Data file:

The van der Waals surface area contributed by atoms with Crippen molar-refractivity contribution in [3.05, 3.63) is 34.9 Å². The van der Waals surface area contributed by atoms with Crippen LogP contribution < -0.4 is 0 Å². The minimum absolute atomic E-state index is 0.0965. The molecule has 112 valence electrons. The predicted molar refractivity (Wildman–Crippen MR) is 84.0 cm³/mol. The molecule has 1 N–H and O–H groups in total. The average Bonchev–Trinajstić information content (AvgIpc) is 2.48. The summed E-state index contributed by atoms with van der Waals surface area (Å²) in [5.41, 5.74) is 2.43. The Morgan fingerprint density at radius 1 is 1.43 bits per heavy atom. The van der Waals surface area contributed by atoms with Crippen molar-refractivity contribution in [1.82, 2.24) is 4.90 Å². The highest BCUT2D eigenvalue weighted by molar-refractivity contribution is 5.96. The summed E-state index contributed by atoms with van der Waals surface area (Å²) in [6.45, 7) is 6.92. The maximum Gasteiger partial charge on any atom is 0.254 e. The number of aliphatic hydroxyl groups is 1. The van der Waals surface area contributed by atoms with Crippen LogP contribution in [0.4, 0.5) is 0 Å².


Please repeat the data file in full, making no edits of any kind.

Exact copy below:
The van der Waals surface area contributed by atoms with Crippen molar-refractivity contribution in [3.05, 3.63) is 34.9 Å². The van der Waals surface area contributed by atoms with Crippen LogP contribution < -0.4 is 0 Å². The minimum absolute atomic E-state index is 0.0965. The molecule has 112 valence electrons. The predicted molar refractivity (Wildman–Crippen MR) is 84.0 cm³/mol. The molecule has 1 N–H and O–H groups in total. The average Bonchev–Trinajstić information content (AvgIpc) is 2.48. The summed E-state index contributed by atoms with van der Waals surface area (Å²) in [5.41, 5.74) is 2.43. The Morgan fingerprint density at radius 1 is 1.43 bits per heavy atom. The van der Waals surface area contributed by atoms with Crippen molar-refractivity contribution in [1.82, 2.24) is 4.90 Å². The highest BCUT2D eigenvalue weighted by molar-refractivity contribution is 5.96. The summed E-state index contributed by atoms with van der Waals surface area (Å²) in [6.45, 7) is 6.92. The maximum Gasteiger partial charge on any atom is 0.254 e. The number of aliphatic hydroxyl groups is 1. The van der Waals surface area contributed by atoms with Crippen LogP contribution in [0.4, 0.5) is 0 Å².